But here’s the problem: The CBO analysis, and other groups’ analyses built on those CBO numbers, refer to the original Ryan plan, not to the current one. The current plan, while it caps overall growth in Medicare spending, is slightly more generous in how fast it allows subsidies to grow as health care costs increase. Ryan also made a number of other technical changes to address concerns that the credits wouldn’t keep up if medical costs kept going up and up. As we mentioned before, the amount a beneficiary receives, for example, would be based on the second least-expensive plan available on a Medicare exchange.
The earlier out-of-pocket estimate was based on the idea that seniors’ initial payments would be tied to how much the government had previously paid for their Medicare coverage, forcing seniors to pony up the difference for more expensive private plans. Traditional Medicare would not have been among their options. In the new proposal, Medicare is one of the options, and the payment’s size is based on the price of one of the available plans. So if Medicare were a cheaper option, seniors could use their premium support payment toward purchasing it and save money. If traditional Medicare were more expensive than the second-least expensive plan, it could cost seniors more out-of-pocket to keep it. An estimate of that expense, though, would differ from analysis for Ryan’s earlier plan.
But Ryan hasn’t yet asked for a rigorous analysis of his new proposal.
"CBO has not analyzed the policies that might be implemented to produce such a path for Medicare spending, including a premium-support approach to Medicare of the sort that Chairman Ryan and other Members of Congress have recently discussed," CBO wrote earlier this year.
There is one clue that under the proposal, extra costs for seniors who wanted to keep traditional Medicare wouldn’t come close to $6,400. A study published Aug. 1, 2012, in the Journal of the American Medical Association says that if Ryan’s plan had been in place in 2009, the cost of the second-cheapest Medicare Advantage plan (and thus the size of the premium support payment) would have been 9 percent less than traditional Medicare. That would have required an out-of-pocket payment for seniors who wanted to use traditional Medicare of $64 a month — which adds up to less than $800 a year.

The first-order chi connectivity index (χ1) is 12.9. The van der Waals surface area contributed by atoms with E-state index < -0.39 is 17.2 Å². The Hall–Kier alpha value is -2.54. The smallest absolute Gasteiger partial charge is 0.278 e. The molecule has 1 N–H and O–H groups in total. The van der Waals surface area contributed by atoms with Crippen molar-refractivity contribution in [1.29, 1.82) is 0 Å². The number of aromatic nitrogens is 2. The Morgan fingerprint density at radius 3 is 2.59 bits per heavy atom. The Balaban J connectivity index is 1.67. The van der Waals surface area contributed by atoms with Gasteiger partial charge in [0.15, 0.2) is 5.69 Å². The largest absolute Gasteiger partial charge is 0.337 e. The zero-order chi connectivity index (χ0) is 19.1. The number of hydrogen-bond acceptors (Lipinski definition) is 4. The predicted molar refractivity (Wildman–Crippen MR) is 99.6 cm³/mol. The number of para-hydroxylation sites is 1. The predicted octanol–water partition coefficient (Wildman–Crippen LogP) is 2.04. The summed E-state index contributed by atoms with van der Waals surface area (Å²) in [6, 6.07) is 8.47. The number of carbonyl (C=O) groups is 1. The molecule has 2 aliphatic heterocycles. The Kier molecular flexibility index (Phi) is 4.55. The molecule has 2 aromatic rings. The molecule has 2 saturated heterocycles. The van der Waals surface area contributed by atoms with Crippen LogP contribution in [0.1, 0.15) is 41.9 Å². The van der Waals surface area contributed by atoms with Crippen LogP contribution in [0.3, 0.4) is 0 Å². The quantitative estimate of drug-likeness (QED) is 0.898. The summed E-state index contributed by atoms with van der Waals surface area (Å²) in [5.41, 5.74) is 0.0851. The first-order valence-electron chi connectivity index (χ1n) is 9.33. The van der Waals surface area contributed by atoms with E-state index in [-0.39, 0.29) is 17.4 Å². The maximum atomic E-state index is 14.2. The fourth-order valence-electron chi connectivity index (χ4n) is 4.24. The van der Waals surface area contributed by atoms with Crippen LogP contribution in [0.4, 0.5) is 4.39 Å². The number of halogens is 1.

Meanwhile, under the Ryan plan, seniors could also choose to buy the plan covered entirely by the premium support payment — for no extra out-of-pocket cost. And all plans offered under the proposal would have to provide at least the actuarial equivalent of traditional Medicare.
Of course, absent details from the Ryan camp and an updated CBO analysis, it’s still not clear what would happen over time if the new, market-based payments grew faster than the Ryan plan’s cap on Medicare spending. Would savings still come from beneficiaries? Or providers? Or somewhere else?
The absence of details and rigorous analysis of the new plan means that claims about its financial impact on seniors are speculative. It’s irresponsible of Sebelius to repeat a number about an old Republican plan just because she doesn’t have an updated analysis of the new — and different — plan.
Meanwhile, to say the new plan provides a voucher "that limits what's covered," as Sebelius said, oversimplifies how it might work. Traditional Medicare limits coverage to specific areas such as doctor and hospital visits, which is why some seniors buy private "gap" insurance to add benefits such as vision, hearing and dental. Under the new Ryan plan, the voucher amount to buy a private policy or traditional Medicare would be limited to the cost of the second-least-expensive policy that provided at least the actuarial equivalent — or same value — of benefits under traditional Medicare. But what got covered might vary from policy to policy.
Sebelius recycled an old number about an outdated Republican plan when she said, "Republicans would give seniors a voucher that limits what's covered, costing seniors as much as $6,400 more a year."
She’s right that a shift to paying a defined amount for seniors to buy their own insurance essentially offers them a voucher. But the Republicans’ Medicare exchange with market-based premium support payments would offer more protection than a pure voucher. And we simply don’t have enough details about that new plan to know how much extra money seniors might have to pay for traditional Medicare. We rate her full statement Half True.